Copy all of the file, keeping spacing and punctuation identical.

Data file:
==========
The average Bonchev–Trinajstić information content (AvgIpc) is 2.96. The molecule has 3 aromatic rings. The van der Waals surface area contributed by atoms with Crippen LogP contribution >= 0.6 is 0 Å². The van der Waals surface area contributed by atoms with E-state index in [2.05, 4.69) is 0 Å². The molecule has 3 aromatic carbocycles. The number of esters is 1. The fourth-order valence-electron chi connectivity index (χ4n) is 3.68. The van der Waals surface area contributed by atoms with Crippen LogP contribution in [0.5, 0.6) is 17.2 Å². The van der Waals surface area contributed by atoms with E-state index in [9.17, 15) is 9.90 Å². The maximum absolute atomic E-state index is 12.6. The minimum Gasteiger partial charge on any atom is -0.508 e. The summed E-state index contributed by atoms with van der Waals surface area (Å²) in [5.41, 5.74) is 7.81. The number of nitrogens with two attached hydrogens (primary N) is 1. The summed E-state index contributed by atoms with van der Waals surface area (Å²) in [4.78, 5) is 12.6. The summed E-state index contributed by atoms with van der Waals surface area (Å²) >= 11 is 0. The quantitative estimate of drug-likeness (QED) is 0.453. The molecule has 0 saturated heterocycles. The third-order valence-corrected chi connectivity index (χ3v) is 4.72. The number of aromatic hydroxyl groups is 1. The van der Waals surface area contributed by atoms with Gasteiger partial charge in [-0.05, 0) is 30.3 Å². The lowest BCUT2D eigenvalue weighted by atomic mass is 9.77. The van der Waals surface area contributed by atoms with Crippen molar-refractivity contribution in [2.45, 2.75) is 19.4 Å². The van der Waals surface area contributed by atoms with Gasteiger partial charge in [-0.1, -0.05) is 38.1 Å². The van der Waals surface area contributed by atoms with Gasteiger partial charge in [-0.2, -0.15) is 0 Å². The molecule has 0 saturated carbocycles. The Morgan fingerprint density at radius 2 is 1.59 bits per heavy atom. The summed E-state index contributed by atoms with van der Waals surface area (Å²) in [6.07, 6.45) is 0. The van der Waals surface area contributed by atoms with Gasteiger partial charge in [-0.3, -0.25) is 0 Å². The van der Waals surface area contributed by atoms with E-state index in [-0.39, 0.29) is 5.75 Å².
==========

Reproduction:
The average Bonchev–Trinajstić information content (AvgIpc) is 2.96. The molecule has 3 aromatic rings. The van der Waals surface area contributed by atoms with Crippen LogP contribution >= 0.6 is 0 Å². The van der Waals surface area contributed by atoms with E-state index in [2.05, 4.69) is 0 Å². The molecule has 3 aromatic carbocycles. The number of esters is 1. The fourth-order valence-electron chi connectivity index (χ4n) is 3.68. The van der Waals surface area contributed by atoms with Crippen LogP contribution in [0.5, 0.6) is 17.2 Å². The van der Waals surface area contributed by atoms with E-state index in [9.17, 15) is 9.90 Å². The maximum absolute atomic E-state index is 12.6. The minimum Gasteiger partial charge on any atom is -0.508 e. The summed E-state index contributed by atoms with van der Waals surface area (Å²) in [5.41, 5.74) is 7.81. The number of nitrogens with two attached hydrogens (primary N) is 1. The summed E-state index contributed by atoms with van der Waals surface area (Å²) in [4.78, 5) is 12.6. The summed E-state index contributed by atoms with van der Waals surface area (Å²) >= 11 is 0. The quantitative estimate of drug-likeness (QED) is 0.453. The molecule has 0 saturated heterocycles. The third-order valence-corrected chi connectivity index (χ3v) is 4.72. The number of aromatic hydroxyl groups is 1. The van der Waals surface area contributed by atoms with Gasteiger partial charge in [-0.05, 0) is 30.3 Å². The lowest BCUT2D eigenvalue weighted by atomic mass is 9.77. The van der Waals surface area contributed by atoms with Crippen molar-refractivity contribution in [2.45, 2.75) is 19.4 Å². The van der Waals surface area contributed by atoms with Gasteiger partial charge in [-0.1, -0.05) is 38.1 Å². The van der Waals surface area contributed by atoms with Gasteiger partial charge in [-0.2, -0.15) is 0 Å². The molecule has 0 saturated carbocycles. The Morgan fingerprint density at radius 2 is 1.59 bits per heavy atom. The summed E-state index contributed by atoms with van der Waals surface area (Å²) in [6.07, 6.45) is 0. The van der Waals surface area contributed by atoms with Gasteiger partial charge in [-0.3, -0.25) is 0 Å². The van der Waals surface area contributed by atoms with E-state index in [-0.39, 0.29) is 5.75 Å².